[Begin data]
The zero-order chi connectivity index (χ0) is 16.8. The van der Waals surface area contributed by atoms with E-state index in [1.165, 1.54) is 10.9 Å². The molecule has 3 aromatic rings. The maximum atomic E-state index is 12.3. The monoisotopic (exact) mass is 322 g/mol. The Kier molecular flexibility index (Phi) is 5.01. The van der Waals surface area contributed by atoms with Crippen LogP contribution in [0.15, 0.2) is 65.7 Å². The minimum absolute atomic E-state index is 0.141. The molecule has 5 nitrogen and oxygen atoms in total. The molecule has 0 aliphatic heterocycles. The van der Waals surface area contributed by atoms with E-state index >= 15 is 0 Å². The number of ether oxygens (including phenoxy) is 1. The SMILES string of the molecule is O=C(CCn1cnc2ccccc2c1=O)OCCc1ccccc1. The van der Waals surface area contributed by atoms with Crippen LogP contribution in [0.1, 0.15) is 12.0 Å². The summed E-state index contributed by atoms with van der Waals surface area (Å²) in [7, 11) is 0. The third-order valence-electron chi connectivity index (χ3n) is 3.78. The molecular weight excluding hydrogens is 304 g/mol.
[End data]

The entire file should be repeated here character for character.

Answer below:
The zero-order chi connectivity index (χ0) is 16.8. The van der Waals surface area contributed by atoms with E-state index in [1.165, 1.54) is 10.9 Å². The molecule has 3 aromatic rings. The maximum atomic E-state index is 12.3. The monoisotopic (exact) mass is 322 g/mol. The Kier molecular flexibility index (Phi) is 5.01. The van der Waals surface area contributed by atoms with Crippen LogP contribution in [0.15, 0.2) is 65.7 Å². The minimum absolute atomic E-state index is 0.141. The molecule has 5 nitrogen and oxygen atoms in total. The molecule has 0 aliphatic heterocycles. The van der Waals surface area contributed by atoms with E-state index >= 15 is 0 Å². The number of ether oxygens (including phenoxy) is 1. The SMILES string of the molecule is O=C(CCn1cnc2ccccc2c1=O)OCCc1ccccc1. The van der Waals surface area contributed by atoms with Crippen LogP contribution in [0.1, 0.15) is 12.0 Å². The summed E-state index contributed by atoms with van der Waals surface area (Å²) in [7, 11) is 0. The third-order valence-electron chi connectivity index (χ3n) is 3.78. The molecular weight excluding hydrogens is 304 g/mol.